Demolition is an expensive, dangerous, unsustainable practice. There is a tremendous amount of “embodied energy” in the structure. That is, the energy to manufacture, transport, and assemble the original building; combined with the potential disassembly and transport to be lost in a landfill. Please consult the Embodied Energy Calculator located at “thegreenestbuilding.org”. In addition, the National Trust’s Sustainability Initiative may be the best source on the web for green preservation.
Please be aware that we do not have direct experience, nor endorse any specific business. All owners should adhere to the recommended consumer protection practices. In addition, all owners should be aware of the potential environmental issues that may exist in all older homes. For instance, the State and Federal governments have specific requirements concerning lead paint and asbestos.
Here are some further resources you may find helpful:
The Historic Preservation and Museum Division, State Department of Economic & Community Development (DECD) Offices of Culture and Tourism, functions under state and federal law as Connecticut’s State Historic Preservation Office. The division administers a broad range of federal and state programs that identify, register and protect the buildings, sites, structures, districts and objects that comprise Connecticut’s cultural heritage.
In addition, the National Trust’s Sustainability Initiative may be the best source on the web for green preservation.
We recommend their Green Home Tips. Learn more with sustainability news, research and case studies. And read the article that started it all, Carl Elefante’s “The Greenest Building Is…One that is Already Built,” from the Summer 2007 Forum Journal.
424 Grand Avenue
New Haven, CT 06513
Phone: (203) 752-1204
Frank Gagliardo, ASLA
731 New Britain Avenue
Newington, CT 06111
(Twin City Plaza)
30 Manila Avenue
Hamden, CT 06514
Old New England Salvage Co.
112 Sisson Road
Lebanon, CT 06249
860-885-9589 (cell) or 860-887-2280
1 River St.
Millers Falls, MA
Peter Mastriano Jr
Reusable Green Works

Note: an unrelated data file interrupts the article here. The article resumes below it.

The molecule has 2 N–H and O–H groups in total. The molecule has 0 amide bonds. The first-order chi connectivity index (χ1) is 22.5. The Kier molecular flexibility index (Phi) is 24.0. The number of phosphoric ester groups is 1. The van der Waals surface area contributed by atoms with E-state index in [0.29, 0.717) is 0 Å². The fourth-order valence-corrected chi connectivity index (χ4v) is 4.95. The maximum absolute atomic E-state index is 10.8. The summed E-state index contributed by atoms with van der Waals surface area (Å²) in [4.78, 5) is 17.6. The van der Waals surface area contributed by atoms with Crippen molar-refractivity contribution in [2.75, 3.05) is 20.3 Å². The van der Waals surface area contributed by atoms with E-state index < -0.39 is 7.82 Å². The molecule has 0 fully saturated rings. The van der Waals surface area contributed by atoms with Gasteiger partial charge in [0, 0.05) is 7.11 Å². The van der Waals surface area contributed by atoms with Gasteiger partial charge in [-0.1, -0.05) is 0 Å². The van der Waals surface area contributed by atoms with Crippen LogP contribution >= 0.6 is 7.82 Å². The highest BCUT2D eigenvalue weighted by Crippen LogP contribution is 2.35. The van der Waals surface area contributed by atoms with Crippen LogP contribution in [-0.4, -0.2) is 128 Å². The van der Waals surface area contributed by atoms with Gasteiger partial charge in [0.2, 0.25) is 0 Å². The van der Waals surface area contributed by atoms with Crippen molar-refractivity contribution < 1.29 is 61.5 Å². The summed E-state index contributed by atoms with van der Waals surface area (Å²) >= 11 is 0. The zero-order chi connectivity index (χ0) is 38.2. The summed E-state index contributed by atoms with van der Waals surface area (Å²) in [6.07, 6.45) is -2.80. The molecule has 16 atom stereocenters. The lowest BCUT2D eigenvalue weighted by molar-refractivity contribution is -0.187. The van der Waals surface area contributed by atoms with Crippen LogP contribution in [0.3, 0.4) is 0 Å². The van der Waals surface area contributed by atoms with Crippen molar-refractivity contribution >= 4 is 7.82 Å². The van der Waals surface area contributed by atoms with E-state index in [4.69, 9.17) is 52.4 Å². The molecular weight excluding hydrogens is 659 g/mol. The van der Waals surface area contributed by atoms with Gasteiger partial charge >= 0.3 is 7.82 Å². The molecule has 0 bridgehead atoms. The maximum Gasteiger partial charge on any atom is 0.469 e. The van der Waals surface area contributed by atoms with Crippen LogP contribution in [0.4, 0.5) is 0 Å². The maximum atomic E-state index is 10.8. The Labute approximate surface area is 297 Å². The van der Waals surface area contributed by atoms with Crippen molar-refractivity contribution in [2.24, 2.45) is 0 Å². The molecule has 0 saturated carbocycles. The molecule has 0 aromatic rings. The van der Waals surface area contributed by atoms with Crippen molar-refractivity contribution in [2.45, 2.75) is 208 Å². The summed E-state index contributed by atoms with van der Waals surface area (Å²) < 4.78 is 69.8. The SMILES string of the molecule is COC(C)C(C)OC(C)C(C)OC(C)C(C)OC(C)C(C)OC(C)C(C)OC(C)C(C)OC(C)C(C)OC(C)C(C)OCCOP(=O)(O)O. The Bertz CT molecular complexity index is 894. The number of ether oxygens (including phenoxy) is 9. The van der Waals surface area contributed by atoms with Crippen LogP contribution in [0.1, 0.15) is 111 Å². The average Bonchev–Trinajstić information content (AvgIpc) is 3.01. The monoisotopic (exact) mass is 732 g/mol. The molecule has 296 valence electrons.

840 Boston Post Road
West Haven, CT
United House Wrecking
535 Hope Street
Those interested in learning more about the relocation of a historic property might refer to these texts:
Moving a Building with Preservation in Mind, Peter Paravalos. Provides step-by-step instructions on the process of moving a historic building, from the initial decision-making to the actual move. With detailed information on moving techniques, choosing a contractor, obtaining permits, finding a site, budgeting the move, and obtaining funds.
Moving Historic Buildings, John Obed Curtis. Discusses the limited circumstances under which a historic masonry or frame building should be moved. Establishes a methodology for planning, research, and recording prior to move; and addresses the siting, foundation construction, building reassembly, and restoration work after a successful move has taken place.
Bullock, Orin M. Jr., The Restoration Manual. Norwalk, CT.: Silvermine Publishers, 1966.
Burns, John A., editor. Recording Historic Structures. Washington, D.C.: The AIA Press, 1989.
Howard, Hugh. How Old Is This House? New York: Noonday Press, 1989.
Howe, Barbara J., Dolores A. Fleming, Emory L. Kemp, and Ruth Ann Overbeck. Houses and Homes: Exploring Their History.Nashville, TN.: American Association for State and Local History, 1987.
Judd, Henry A., Before Restoration Begins. Nashville, TN.: American Association for State and Local History, 1973.
Kitchen, Judith L., Caring For Your Old House. Washington, D.C.: The Preservation Press, 1991.
McDonald, Travis C. Jr., The Process of Architectural Investigation
Seale, William, Recreating the Historic House Interior. Nashville, TN.: American Association for State and Local History, 1979.
Secretary of the Interior’s Standards for the Treatment of Historic Properties. Washington, D.C.: Preservation Assistance Division, National Park Service, U.S. Department of the Interior, 1992.
Secretary of the Interior’s Standards and Guidelines for Architectural and Engineering Documentation: HABS/HAER Standards. Washington, D.C.: HABS/HAER, National Park Service, U.S. Department of the Interior, 1990.
Vogel, Charity, Ph.D, How To Research Your Home’s Past, Old House Journal.